and ewes coming back. The prices
are faltering around at a top for
lamb of $12.25 with the bulk of sales
at $11.50, with ewes from$5 to $5.75
for top."- ) . .
Hold Man for Assault
? On Feeble-Minded Girl
Beatrice, Neb!, Nov. 17. (Spe
cial.Matthew Pierson,-52, a farm
er living 14 miles southeast of Be
atrice, was bound over to the dis
trict court, by Judge Craig on a
statutory charge preferred by Clara
Lillie, 15, feeble-minded girl, Nvhose
father, Frank Lillie, was recently
committed to the asylum. Pierson
Lwas released on bond of $800."
Syrian Lecturer Will
- Speak at Unitarian Church
Under the title, "Wise Men from
the East and Wfse Men from! the
West" A. If. Rihbany of Boston,
is to lecture tonight in the Unitarian
church on the contrast between ori
ental and occidental civilizations. He
is a native of S1-
- y H- J s
xih"; gSWt 1
the -studio of the brnest ttihler photo-
Bihler. ..
tectives Heller, Anderson-trancl
and English' awoke Johnson front
sleep and he told of Beecher being
in on the robbery.
Two Women Arrested. 1
Beecher was found with a woman
at the hotel, who gave her name as
Hazel Harris, ,20. She was arrested
for investigation. The loot was
found in the hotel and in the High
land apartments.- Detectives later
Went , to the Millard hotel, where
! they arrested Mrs. Johnson, 21, for
"further investigation
The robbery was discovered bv
Bihler when he opened his studio. He
notified the Harry Koch, Insurance
company, who in turn notified the
police. Bihler reported he lost a
camera and pair of gloves.
The Harris-girl told police."she
was to" be married to Beecher
Christmas day. . .
"I know nothing of the robbery,"
she kept saying.
Specialists at TiAney
Trial Unable to Agree
(Continued From Pare One.)
capacity. The audience bent for
ward to catch every word of the sor
did, and sometimes disgusting, de
tails of the case.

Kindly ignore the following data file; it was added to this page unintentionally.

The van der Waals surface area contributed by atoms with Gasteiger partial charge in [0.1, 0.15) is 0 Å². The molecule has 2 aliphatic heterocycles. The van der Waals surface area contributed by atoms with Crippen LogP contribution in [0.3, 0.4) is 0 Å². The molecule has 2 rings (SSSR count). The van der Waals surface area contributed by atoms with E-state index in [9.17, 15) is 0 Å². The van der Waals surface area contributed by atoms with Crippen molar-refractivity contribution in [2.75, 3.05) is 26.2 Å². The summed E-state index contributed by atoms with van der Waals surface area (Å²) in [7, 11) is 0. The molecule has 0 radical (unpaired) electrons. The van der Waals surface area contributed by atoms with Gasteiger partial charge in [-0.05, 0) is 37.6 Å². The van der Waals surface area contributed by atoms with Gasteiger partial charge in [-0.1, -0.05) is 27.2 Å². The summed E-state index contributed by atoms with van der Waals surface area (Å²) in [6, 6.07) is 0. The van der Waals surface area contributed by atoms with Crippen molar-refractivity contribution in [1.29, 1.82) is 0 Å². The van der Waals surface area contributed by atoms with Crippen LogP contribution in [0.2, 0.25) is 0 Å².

Mrs. Tlctney resumed her testi
mony at the opening of the after
noon session. She testified that she
had not practiced marksmanship be
fore the shooting of ftay Dunlap
last Saturday and that she had held
a revolver only a few times in her
life. J
Claims lapse of Memory.
She claimei lapse of memory
concerning many details f the
shooting and events immediately fol
lowing the tragedy. She did not
remember whew the Revolver was
when she got it to shoot Dunlap.
"Were you .worried, about the
marriage of your daughter and Dun
lap?" she was asked. '
"Yes," she replied.
Mrs. Tierney insisted' that she
could not remember having
asked the sheriff-to be allowed to
clean her teeth before going to jail
and she declared she did not recall
the circumstances of beinsr taken to
Jan. , . -
Shelikewise declared that she did
not remember having written a let
ter to Helen -Thompson at Minne
apolis, tne letter - being referred to
as threatening.
1 Known in Minneapolis.
Lawrence Mallen, South Side, tes
tified that while in Minneapolis he
boarded four months at the Helen
Thompson place with Ray Dunlap
and Earl Tierney. Upon examina
tion by the county attorney, Mallen
testified that Ray Dunlap and Miss
Thompson maintained improper re
lations in Minneapolis.
Mrs. Tierney Jes:':fied that she had
been subject to speels, induced by
the effortss of her husband to 'per
fect his inventions, and also by a
condition of her own life She.
stated that she never attacked her
children, but that she threw objects
at hef husband when angered over
his invintive work.
Michael Tierney, one of the sons,
who is being held :n the county jail
on a government charge, testified
that he was changing his clothes
when he heard the first shot on the
occasion of the shooting of Dunlap,
and that when he rushed to the
scene of the'traffedy he grabbed jthe
revolver as his mother was pointing
it at her'own head. .
Hastings Man, Convicted
'Of MurderAsks New Trial
Hastings, Neb., Nov, JZ--(Special
Telegratn.)-Alleging error in the
admission of the testimony of two
girls, who said they were sworn un
der assumed names, and contending
that,, the act alleged in the complaint
is not delined as a crime by the Ne